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Klink BU, Zent E, Juneja P, Kuhlee A, Raunser S, Wittinghofer A. (2017). A recombinant BBSome core complex and how it interacts with ciliary cargo. eLife
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Pospich S, Kumpula EP, von der Ecken J, Vahokoski J, Kursula I, Raunser S. (2017). Near-atomic structure of jasplakinolide-stabilized malaria parasite F-actin reveals the structural basis of filament instability. Proc Natl Acad Sci U S A
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von der Ecken J, Heissler SM, Pathan-Chhatbar S, Manstein DJ & Raunser S (2016).Cryo-EM structure of a human cytoplasmic actomyosin complex at near-atomic resolution. Nature 534(7609):724-28.
Source
freely available!

Gatsogiannis C, Merino F, Serdiuk T, Prumbaum D, Roderer D, Leidreiter F, Meusch D, Müller DJ, and Raunser S (2016). Membrane insertion of a Tc toxin in atomic detail. Nature Structural and Molecular Biology 23(10):884-890.
Source
freely available!

Gatsogiannis C, Hofnagel O, Markl J, Raunser S (2015). Structure of Mega-Hemocyanin reveals protein origami in snails. Structure 23(1):93-103.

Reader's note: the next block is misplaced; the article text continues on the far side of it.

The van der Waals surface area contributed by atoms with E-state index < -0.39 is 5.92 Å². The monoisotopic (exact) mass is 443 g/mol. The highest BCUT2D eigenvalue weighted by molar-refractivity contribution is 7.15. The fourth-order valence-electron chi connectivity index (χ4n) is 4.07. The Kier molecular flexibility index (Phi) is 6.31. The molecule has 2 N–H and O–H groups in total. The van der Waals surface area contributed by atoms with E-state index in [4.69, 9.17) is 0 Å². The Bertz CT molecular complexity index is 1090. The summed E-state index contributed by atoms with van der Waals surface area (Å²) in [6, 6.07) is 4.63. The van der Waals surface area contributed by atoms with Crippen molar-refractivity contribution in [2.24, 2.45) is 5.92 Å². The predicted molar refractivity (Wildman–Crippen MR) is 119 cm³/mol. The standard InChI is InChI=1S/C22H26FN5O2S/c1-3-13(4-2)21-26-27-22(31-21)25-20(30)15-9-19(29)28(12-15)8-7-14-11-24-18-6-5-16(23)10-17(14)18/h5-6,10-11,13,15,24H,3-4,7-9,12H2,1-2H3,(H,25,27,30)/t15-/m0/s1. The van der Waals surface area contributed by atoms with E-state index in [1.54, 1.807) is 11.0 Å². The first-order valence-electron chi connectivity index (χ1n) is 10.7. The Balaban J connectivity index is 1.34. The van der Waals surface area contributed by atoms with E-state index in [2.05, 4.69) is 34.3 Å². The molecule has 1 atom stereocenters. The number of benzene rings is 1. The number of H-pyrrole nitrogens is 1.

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Efremov R, Hofnagel O, Raunser S (2015). Architecture and Conformational Switch Mechanism of the Ryanodine Receptor. Nature 517(7532):39-43.
Source
freely available!

Whitney JC, Quentin D, Sawai S, LeRoux M, Harding BN, Ledvina HE, Tran BQ, Robinson H, Goo YA, Goodlett DR, Raunser S, Mougous JD (2015). An Interbacterial NAD(P)(+) Glycohydrolase Toxin Requires Elongation Factor Tu for Delivery to Target Cells. Cell 163(3):607-19.
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von der Ecken J, Müller M, Lehman W, Manstein DJ, Penczek PA, Raunser S (2015). Structure of the F-actin-tropomyosin complex. Nature 519(7541):114-7.
Source
freely available!

Meusch D, Gatsogiannis C, Efremov R, Lang A, Hofnagel O, Vetter I, Aktories K, Raunser S (2014). Mechanism of Tc toxin action revealed in molecular detail. Nature 508(7494):61-5.
Source
freely available!

Gatsogiannis C, Lang A, Meusch D, Pfaumann V, Hofnagel O, Benz R, Aktories K, Raunser S (2013). A syringe-like injection mechanism in Photorhabdus luminescens toxins. Nature. 495(7442):520-23
Source
freely available!